Alibi Volume 15, Number 37
September 14, 2006
The Alibi's 15th Annual Haiku Contest
I know what you're thinking: How is it possible that the Alibi is already hosting its 15 th Annual Haiku Contest? This is some kind of sham, right? No, ma'am. No sham.
Downtown parking meters lack appropriate signage
The streets of Downtown are less crowded. The traffic hasn't slowed, but the number of open parking spaces along the streets has increased. In early July, the City of Albuquerque installed 14 parking meters along Central between First and Seventh Streets [RE: Newscity, "Both Sides of the Street," July 6-12], which convert the formerly two-hour free parking zone into pay-only.
A Week in the Life—It’s that time again. It seems we can only go a couple of months before we are forced (forced, I tell you) to do a little Albuquerque Journal critiquing. It’s just one of those things—like taking the car for a tune-up or buckling down and cleaning the house—when the essentials start to fall apart, you have to pay attention.
The ACLU fights the new voter ID law
Voter fraud is an unavoidable evil in a democracy. You can mitigate it, but you can never get rid of it completely. Toughen laws, and at least some vote-thieves will still find a way around them.
Don't bank on regulations for payday lending just yet
The payday loan industry in New Mexico remains nearly unregulated, but not for lack of trying on the part of Gov. Bill Richardson and Attorney General Patricia Madrid. In late June, the Regulation and Licensing Department ended the public comment period for proposed regulations designed to limit fees, end interest and give payback options to payday loan consumers [RE: Newscity, "Money in the Bank?" June 29-July 5].
Looking for ways to help Albuquerque’s homeless population
At two different neighborhood association meetings this past week, I heard choruses of frustration over problems created in those communities by the large number of homeless people hanging out on street corners and in parks. For me it was déjà vu.
A measure that would hush the rail chugs down the tracks of the City Council
Every night, when the trains slip through Albuquerque, Jill Gatwood can hear their whistles from her North Valley home. She lives just a couple of blocks from the tracks, near Fourth Street and Griegos. For Gatwood, the tone is comforting, something that signifies stability—and Albuquerque. "It's the history of the city," she says. The railroad, she wrote in her June 15 letter to the Alibi, is largely responsible for the Duke City's existence. Her grandfather was a lobbyist for Southern Pacific Railroad in New Mexico, perhaps figuring into her affinity for the sounds associated with the rail. "A train whistle is a certain specific tone," Gatwood says. "It's always the same, and most people find it to be kind of romantic."
Dateline: Canada--A Swiss tourist caught for speeding through the Canadian countryside has blamed his crime on Canada’s distinct lack of goats. The driver was caught traveling 161 km/h (100 mph) on Canada’s busiest highway between Montreal and Toronto last Sunday. The posted speed limit is 100 km/h (60 mph). “An officer stopped the car for speeding along a straight stretch of road, and the driver told him he thought it would be all right to go fast because he wasn’t likely to hit a goat,” said Constable Joel Doiron. “I’ve never been to Switzerland, but I guess there must be a lot of goats there,” he said. Constable Doiron noted that in his 20 years as a police officer, “nobody’s ever used the lack of goats here as an excuse for speeding.” The Swiss speeder was issued a ticket for $C360 ($430).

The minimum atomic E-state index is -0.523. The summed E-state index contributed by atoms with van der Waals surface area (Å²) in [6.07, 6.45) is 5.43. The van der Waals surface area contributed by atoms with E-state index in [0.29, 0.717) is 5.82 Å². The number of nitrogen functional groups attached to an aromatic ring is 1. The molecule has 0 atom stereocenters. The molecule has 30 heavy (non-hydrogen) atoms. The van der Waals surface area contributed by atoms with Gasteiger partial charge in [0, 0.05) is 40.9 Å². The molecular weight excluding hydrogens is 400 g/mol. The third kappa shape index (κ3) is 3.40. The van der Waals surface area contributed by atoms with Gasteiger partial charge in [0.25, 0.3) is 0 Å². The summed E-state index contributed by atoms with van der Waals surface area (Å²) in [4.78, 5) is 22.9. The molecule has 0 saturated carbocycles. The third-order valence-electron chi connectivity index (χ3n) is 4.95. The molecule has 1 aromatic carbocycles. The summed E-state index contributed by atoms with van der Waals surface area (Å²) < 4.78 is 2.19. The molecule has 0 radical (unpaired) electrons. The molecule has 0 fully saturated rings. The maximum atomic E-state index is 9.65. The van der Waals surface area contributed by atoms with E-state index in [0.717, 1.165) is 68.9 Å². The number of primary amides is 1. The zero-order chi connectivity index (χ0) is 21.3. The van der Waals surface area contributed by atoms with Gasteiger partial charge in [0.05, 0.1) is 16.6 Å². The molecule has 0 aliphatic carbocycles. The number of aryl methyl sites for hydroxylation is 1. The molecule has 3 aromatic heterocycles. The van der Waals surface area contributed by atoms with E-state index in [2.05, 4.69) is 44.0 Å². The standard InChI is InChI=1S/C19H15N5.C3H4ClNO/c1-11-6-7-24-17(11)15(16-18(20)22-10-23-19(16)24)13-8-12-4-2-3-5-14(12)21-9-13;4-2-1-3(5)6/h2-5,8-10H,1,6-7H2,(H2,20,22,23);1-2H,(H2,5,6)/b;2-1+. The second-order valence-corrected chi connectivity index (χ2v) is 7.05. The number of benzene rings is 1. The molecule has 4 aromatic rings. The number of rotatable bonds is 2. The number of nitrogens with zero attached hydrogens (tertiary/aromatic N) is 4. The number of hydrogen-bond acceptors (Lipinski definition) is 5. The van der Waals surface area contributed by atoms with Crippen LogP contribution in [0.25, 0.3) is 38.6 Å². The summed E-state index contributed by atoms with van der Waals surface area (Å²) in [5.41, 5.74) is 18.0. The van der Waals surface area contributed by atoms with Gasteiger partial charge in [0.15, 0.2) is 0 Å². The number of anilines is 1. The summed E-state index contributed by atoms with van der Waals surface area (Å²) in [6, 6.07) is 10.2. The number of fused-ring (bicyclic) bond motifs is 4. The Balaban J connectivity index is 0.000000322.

The Sept. 6 Council meeting began with an adorable Pet Project dog peeing on the Council carpet and became even more entertaining when Lawrence Rael, executive director of the Mid-Region Council of Governments, presented the Council with a model Rail Runner. Rael said the commuter train was averaging 2,500 to 3,000 riders on weekdays and carried more than 15,000 passengers to the Bernalillo wine festival. Unfortunately, the model trains painted with our state bird are all sold out.
Tony Jaa kicks so much ass he has to leave his own country to find more
In 1985, Hong Kong superstar Jackie Chan starred in The Protector, his second attempt at cashing in on the American film market. It didn't work--partially because the film sucked and partially because Chan found himself teamed up with Danny Aiello. (Not to worry. Chan's next American outing, pairing with Chris Tucker in 1998's Rush Hour, proved a bit more profitable.) Now comes another martial arts action film titled The Protector. This one stars Thai jaw-dropper Tony Jaa (Ong-bak). It has nothing to do with Chan’s 1985 film. (Although, alert viewers will spot a historic passing-of-the-torch moment involving Jaa and what looks like a certain big-nosed kung fu fighter.)
Benefit for Irish Freedom--The Irish Freedom Committee has organized a benefit in honor of the 25th anniversary of the 1981 hunger strike at Long Kesh Prison. On Thursday, Sept. 14, the film Some Mother’s Son will show at the Guild Cinema in Nob Hill. Screenings will take place at 4:30, 6:45 and 9:15 p.m. There will be a Q&A session following the 6:45 screening. The film, starring Helen Mirren, Fionnula Flanagan and John Lynch, is based on the true story of the 1981 hunger strike in which IRA prisoner Bobby Sands led a protest against the treatment of IRA prisoners. Proceeds from the $7 ticket sales will go directly to the families of Irish Republican POWs currently in prison. For more information, log on to www.irishfreedomcommittee.net.